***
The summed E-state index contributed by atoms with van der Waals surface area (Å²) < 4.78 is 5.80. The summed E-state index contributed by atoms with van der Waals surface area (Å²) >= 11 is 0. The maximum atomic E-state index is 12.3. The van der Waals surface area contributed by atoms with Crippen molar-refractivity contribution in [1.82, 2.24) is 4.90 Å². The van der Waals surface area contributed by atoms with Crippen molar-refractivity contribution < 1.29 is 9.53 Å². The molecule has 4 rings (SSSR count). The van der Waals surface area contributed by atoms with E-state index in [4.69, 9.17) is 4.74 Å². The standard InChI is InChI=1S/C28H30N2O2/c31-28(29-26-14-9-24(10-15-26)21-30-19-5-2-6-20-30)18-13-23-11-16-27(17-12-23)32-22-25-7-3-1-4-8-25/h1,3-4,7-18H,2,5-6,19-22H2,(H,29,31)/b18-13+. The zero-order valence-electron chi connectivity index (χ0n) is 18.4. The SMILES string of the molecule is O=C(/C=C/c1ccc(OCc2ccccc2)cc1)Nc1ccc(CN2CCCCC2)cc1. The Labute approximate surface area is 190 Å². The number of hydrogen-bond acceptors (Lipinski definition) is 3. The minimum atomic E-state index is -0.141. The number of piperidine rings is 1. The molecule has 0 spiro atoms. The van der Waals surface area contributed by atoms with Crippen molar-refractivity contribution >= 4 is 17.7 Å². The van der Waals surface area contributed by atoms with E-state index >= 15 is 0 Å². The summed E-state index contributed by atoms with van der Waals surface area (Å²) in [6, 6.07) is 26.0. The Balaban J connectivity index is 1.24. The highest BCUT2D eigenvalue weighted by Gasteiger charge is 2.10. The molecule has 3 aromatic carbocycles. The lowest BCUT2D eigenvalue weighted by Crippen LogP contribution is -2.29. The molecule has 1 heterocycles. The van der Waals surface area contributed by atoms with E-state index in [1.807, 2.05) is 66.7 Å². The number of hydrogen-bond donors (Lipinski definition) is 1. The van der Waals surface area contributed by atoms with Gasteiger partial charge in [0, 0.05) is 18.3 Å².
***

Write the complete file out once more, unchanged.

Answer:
The summed E-state index contributed by atoms with van der Waals surface area (Å²) < 4.78 is 5.80. The summed E-state index contributed by atoms with van der Waals surface area (Å²) >= 11 is 0. The maximum atomic E-state index is 12.3. The van der Waals surface area contributed by atoms with Crippen molar-refractivity contribution in [1.82, 2.24) is 4.90 Å². The van der Waals surface area contributed by atoms with Crippen molar-refractivity contribution < 1.29 is 9.53 Å². The molecule has 4 rings (SSSR count). The van der Waals surface area contributed by atoms with E-state index in [4.69, 9.17) is 4.74 Å². The standard InChI is InChI=1S/C28H30N2O2/c31-28(29-26-14-9-24(10-15-26)21-30-19-5-2-6-20-30)18-13-23-11-16-27(17-12-23)32-22-25-7-3-1-4-8-25/h1,3-4,7-18H,2,5-6,19-22H2,(H,29,31)/b18-13+. The zero-order valence-electron chi connectivity index (χ0n) is 18.4. The SMILES string of the molecule is O=C(/C=C/c1ccc(OCc2ccccc2)cc1)Nc1ccc(CN2CCCCC2)cc1. The Labute approximate surface area is 190 Å². The number of hydrogen-bond acceptors (Lipinski definition) is 3. The minimum atomic E-state index is -0.141. The number of piperidine rings is 1. The molecule has 0 spiro atoms. The van der Waals surface area contributed by atoms with Crippen molar-refractivity contribution >= 4 is 17.7 Å². The van der Waals surface area contributed by atoms with E-state index >= 15 is 0 Å². The summed E-state index contributed by atoms with van der Waals surface area (Å²) in [6, 6.07) is 26.0. The Balaban J connectivity index is 1.24. The highest BCUT2D eigenvalue weighted by Gasteiger charge is 2.10. The molecule has 3 aromatic carbocycles. The lowest BCUT2D eigenvalue weighted by Crippen LogP contribution is -2.29. The molecule has 1 heterocycles. The van der Waals surface area contributed by atoms with E-state index in [1.807, 2.05) is 66.7 Å². The number of hydrogen-bond donors (Lipinski definition) is 1. The van der Waals surface area contributed by atoms with Gasteiger partial charge in [0, 0.05) is 18.3 Å².